FIG. 2a is a simplified representation of the physical arrangement of an antenna including multiple horn antennas, and FIG. 2b is a simplified block diagram showing the connections of the horns of FIG. 2a to generate monopulse signals.
FIG. 3 is a data flow diagram of a monopulse processor embodying the present invention.
FIG. 4 is a plot demonstrating the ability of the present invention to resolve two targets in a high signal-to-noise situation.
In FIG. 1, an aircraft 10 is represented as being attacked by a missile 12. Missile 12 determines the location of the target aircraft 10 by use of radar using monopulse techniques. The target aircraft 10 defends itself by two different methods, namely by use of a decoy 14, and by use of a ground-pointing transponder 10 t. Various radar signals are generated and irradiated out via the missile 12, which are represented by “lightning bolt” symbols forming antenna beams 20 a, 20 b and 20 c 1. Antenna beams 20 a, 20 b and 20 c 1 may be generated either simultaneously or sequentially. Antenna beam 20 a is directed toward the decoy 14, beam 20 b is directed toward the aircraft, and beam 20 c 1 is directed toward the ground at a location 20 g.
Since the decoy 14 is smaller than the aircraft, its radar signature or reflection as perceived by the missile on beam 20 a would ordinarily be smaller than that of the aircraft as perceived on beam 20 b. In an attempt to make the decoy appear, to the missile 12, to be larger than the aircraft, the decoy includes a transponder 14 t, which receives the transmitted radar signals arriving over antenna beam 20 a or 20 b communicated through a cable between aircraft 10 and decoy 14, and amplifies and retransmits the signals. The amplified and retransmitted signals retrace their paths over beam 20 a, and arrive back at the missile with greater amplitude than the signals transmitted over antenna beam 20 b and reflected by aircraft 10.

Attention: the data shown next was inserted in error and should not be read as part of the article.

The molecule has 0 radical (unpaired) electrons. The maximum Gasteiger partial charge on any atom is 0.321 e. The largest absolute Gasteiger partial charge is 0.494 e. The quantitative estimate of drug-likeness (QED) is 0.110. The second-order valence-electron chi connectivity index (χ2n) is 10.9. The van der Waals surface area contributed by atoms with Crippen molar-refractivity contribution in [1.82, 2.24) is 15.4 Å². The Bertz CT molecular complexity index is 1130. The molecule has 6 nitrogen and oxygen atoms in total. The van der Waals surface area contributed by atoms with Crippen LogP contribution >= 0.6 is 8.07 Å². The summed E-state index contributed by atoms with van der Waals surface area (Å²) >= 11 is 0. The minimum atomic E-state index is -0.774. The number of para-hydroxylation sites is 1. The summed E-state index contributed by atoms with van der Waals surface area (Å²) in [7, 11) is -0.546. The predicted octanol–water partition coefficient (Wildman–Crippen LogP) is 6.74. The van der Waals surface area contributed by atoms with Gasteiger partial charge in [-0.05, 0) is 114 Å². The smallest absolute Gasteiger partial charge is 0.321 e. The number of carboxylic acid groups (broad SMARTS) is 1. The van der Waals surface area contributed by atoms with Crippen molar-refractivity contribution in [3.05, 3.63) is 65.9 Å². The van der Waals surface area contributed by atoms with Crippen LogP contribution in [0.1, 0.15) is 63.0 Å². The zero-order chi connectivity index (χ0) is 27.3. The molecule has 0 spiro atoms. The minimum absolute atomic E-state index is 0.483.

The aircraft 10 of FIG. 1 may operate its ground-directed transponder 10 t in such a manner as to retransmit those signals transmitted by missile 12 over antenna beam 20 c 1, reflected from that portion of the earth's surface lying near location 20 g, and arriving at the aircraft 10 by way of path 20 c 2. At least some of the energy retransmitted by transponder lot flows along path 20 c 2, is reflected from location 20 g, and flows back along path 20 c 1 to the missile. The transponder 10 t may be used instead of the decoy 14, or in conjunction with the decoy 14, or the decoy 14 may be used alone. Regardless of which defense technique is used by aircraft 10, the missile receives strong signals from directions that are not the direction of the target aircraft, and consequently the missile may not be able to identify correctly the direction of the aircraft relative to the missile.